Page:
Nestled in the seaside city of Oxnard, California, a short stroll from the Pacific Coast Highway, the Mullin Automotive Museum is home to a treasure trove of Bugattis and Delahayes. Given the current restrictions in the state of California, though, the Mullin Automotive Museum is closed until further notice. That, however, is not an excuse for you to miss out on a visual tour of one of the finest French car collections in the world.
Among the exhibitions at the Mullin museum are The Art of Bugatti, Lady of the Lake, and L’epoque des Carrossiers: The Art and Times of the French Coachbuilders, that last of which showcases more than 30 cars from the era of coachbuilding. We imagine walking the streets of Paris during the Jazz Age heading to our favorite jazz club and coming upon the true definition of rolling art in its native environment, witnessing a Voisin Type C27 Roadster, Hispano-Suiza J12 Cabriolet, or Bugatti Type 57SC in the prime of French coachbuilding; it must have been a grand time to be alive.
But since you can’t go in person, we’ve brought this immaculate collection to the comfort of your home or office. Below, we have compiled a selection of our favorite cars, but don’t forget to click into the massive photo gallery for endless scrolling. Enjoy!
Table of Contents
1934 Voisin Type C27 Aerosport Coupe
Designed by Gabriel Voisin with the help of architect André “Noël-Noël” Telmont, this 1934 Voisin Type C27 Aerosport Coupe vanished sometime after the mid-1950s. The second of just two examples produced, this Type C27 Aerosport Coupe belonged to Telmont for more than a decade; Telmont sold the car after World War II. Believed to have been sold to a scrap dealer at some point during its disappearance, the Voisin Type C27 Aerosport resurfaced masked in another body. Voisin expert Philipp Moch discovered the C27 and had it reconstructed using three period photographs of the car’s original appearance.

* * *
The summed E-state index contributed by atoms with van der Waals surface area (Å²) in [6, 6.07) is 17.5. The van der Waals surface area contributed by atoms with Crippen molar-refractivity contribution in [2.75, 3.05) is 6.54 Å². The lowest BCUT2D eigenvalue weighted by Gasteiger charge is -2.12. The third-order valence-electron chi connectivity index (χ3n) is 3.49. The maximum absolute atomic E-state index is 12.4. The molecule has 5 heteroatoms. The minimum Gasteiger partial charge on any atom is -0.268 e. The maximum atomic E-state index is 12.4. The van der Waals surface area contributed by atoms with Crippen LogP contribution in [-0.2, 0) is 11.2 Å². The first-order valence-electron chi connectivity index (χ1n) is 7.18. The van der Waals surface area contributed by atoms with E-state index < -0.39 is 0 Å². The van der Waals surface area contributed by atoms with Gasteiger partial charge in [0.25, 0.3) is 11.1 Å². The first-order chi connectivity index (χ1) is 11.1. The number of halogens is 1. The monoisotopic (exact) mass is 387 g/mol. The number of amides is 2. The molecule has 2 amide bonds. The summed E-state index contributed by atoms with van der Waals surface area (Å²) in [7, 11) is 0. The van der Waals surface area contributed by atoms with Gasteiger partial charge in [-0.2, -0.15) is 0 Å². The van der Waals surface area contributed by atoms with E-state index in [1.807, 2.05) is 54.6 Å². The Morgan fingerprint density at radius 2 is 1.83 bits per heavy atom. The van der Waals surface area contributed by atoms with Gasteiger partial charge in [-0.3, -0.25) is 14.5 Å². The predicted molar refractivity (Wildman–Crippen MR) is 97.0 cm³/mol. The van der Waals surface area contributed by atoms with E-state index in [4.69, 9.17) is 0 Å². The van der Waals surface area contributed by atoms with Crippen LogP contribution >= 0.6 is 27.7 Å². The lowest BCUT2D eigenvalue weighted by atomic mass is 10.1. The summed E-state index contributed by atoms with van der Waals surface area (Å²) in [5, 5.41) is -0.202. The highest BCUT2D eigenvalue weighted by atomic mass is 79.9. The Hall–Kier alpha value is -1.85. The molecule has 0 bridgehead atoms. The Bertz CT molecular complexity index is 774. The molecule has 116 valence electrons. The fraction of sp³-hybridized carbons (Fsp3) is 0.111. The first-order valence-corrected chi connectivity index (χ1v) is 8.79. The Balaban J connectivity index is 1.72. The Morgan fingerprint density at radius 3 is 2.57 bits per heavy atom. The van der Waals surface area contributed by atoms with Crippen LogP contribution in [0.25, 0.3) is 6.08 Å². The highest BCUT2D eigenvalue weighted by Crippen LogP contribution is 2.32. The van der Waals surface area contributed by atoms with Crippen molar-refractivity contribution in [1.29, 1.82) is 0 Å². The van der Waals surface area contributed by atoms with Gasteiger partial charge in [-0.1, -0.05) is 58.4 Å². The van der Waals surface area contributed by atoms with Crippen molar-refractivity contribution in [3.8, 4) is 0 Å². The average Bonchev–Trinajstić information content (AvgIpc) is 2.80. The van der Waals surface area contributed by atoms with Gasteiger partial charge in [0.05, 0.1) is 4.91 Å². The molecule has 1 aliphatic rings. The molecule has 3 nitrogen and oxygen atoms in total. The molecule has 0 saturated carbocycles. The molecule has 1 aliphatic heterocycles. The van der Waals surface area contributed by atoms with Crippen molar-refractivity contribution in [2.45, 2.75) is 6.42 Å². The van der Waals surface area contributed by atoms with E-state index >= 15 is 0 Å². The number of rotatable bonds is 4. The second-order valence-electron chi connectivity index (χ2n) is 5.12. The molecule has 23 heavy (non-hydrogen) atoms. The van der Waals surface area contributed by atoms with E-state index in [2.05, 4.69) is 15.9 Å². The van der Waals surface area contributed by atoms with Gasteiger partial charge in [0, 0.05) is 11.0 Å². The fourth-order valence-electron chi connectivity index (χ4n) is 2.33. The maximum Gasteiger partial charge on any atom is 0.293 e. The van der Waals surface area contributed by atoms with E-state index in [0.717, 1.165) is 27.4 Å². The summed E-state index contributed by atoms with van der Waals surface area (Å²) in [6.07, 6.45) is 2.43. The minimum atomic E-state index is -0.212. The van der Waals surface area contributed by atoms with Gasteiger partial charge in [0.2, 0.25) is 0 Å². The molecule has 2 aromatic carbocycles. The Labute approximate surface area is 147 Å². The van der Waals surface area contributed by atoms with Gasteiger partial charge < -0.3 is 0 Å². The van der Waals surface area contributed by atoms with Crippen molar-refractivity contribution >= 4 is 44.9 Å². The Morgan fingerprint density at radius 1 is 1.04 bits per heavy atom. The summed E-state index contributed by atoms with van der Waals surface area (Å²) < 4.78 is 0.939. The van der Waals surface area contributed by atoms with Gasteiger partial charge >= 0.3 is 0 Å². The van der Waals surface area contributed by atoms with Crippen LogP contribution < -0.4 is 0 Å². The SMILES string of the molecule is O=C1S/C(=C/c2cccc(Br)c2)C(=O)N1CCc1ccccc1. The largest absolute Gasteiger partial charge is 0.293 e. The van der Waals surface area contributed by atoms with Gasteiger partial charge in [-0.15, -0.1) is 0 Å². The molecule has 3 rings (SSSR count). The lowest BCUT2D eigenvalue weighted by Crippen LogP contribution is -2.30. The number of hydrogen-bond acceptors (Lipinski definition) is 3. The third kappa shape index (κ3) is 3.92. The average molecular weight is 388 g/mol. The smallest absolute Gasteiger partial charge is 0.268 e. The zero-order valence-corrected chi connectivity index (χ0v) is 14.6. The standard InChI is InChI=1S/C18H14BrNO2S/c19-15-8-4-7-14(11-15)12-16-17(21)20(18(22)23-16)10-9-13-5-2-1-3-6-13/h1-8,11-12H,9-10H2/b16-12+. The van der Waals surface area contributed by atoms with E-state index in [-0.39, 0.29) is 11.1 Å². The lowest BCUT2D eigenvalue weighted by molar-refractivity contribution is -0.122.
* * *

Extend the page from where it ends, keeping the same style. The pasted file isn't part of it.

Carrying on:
1936 Bugatti Type 57SC Atlantic
Regarded as the most beautiful and desired body of the Type 57s, the 1936 Bugatti Type 57SC Atlantic came equipped with a supercharged V-8 making 210 horsepower. One of three produced, the chassis no. 57374 Bugatti Type 57SC was first owned by Lord Victor Rothschild, who drove it around London as a college student and later blew the engine. By 1945, the car made it to American shores, where it was the subject of a complete restoration, and where it has remained ever since. In 2003, the no. 57374 Type 57SC Atlantic won best-of-show at the Pebble Beach Concours d’Elegance.
1937 Talbot-Lago T150-C SS “Goutte d’Eau”
Winner of countless awards, including best-of-show at the 2015 Goodwood Cartier Style et Luxe Concours, the Talbot-Lago T150-C SS is a coachwork masterpiece by French coachbuilder Figoni et Falaschi. Widely known as the “Teardrop” Talbot-Lago, it entered the 24 Hours of Le Mans race in 1938, managing a respectable third-place finish. Playboy and race car driver Freddy McEvoy is said to have driven this Talbot-Lago from Paris to Cannes (a distance of 565 miles) in less than 10 hours, winning a $10,000 bet. This car was also once owned by Bentley Boy and chairman of Bentley Motors, Woolf Barnato. Peter Mullin acquired the car in 1985.
1938 Dubonnet Hispano-Suiza H6B “Xenia”
After serving in the Stork squadron during World War I and earning five aerial victories, Andre Dubonnet worked on an independent suspension system with engineer Antoine-Marie Chedru, which he patented in 1927. Dubonnet attended the 1932 Paris Salon, where he purchased a Hispano-Suiza chassis that had received extensive modifications. With design work by avant-garde car designer Jean Andreau and the coachwork of Jacques Saoutchik, the 1938 Dubonnet Hispano-Suiza H6B “Xenia” was born. Named after Dubonnet’s ex-wife, Xenia remained hidden during the war before re-emerging on June 9, 1946. The car was purchased by Peter Mullin in 2003 and is now owned by the Peter Mullin Automotive Museum Foundation.
1939 Delahaye Type 165 Cabriolet
One of two produced, and a 1992 Pebble Beach Concours d’Elegance first-in-class winner, the 1939 Delahaye Type 165 Cabriolet on display at the Mullin museum once represented France at the 1939 New York World’s Fair. A work of art by coachbuilder Figoni et Falaschi, this Delahaye Type 165 Cabriolet exchanged numerous hands after being impounded by U.S. Customs in 1940. Modified with a powerful Cadillac engine, left abandoned by a widow, and then sold for $1,200 in the 1970s, the car finally received a proper restoration in 1985, including sourcing an original engine from Count Hubertus von Doenhoff.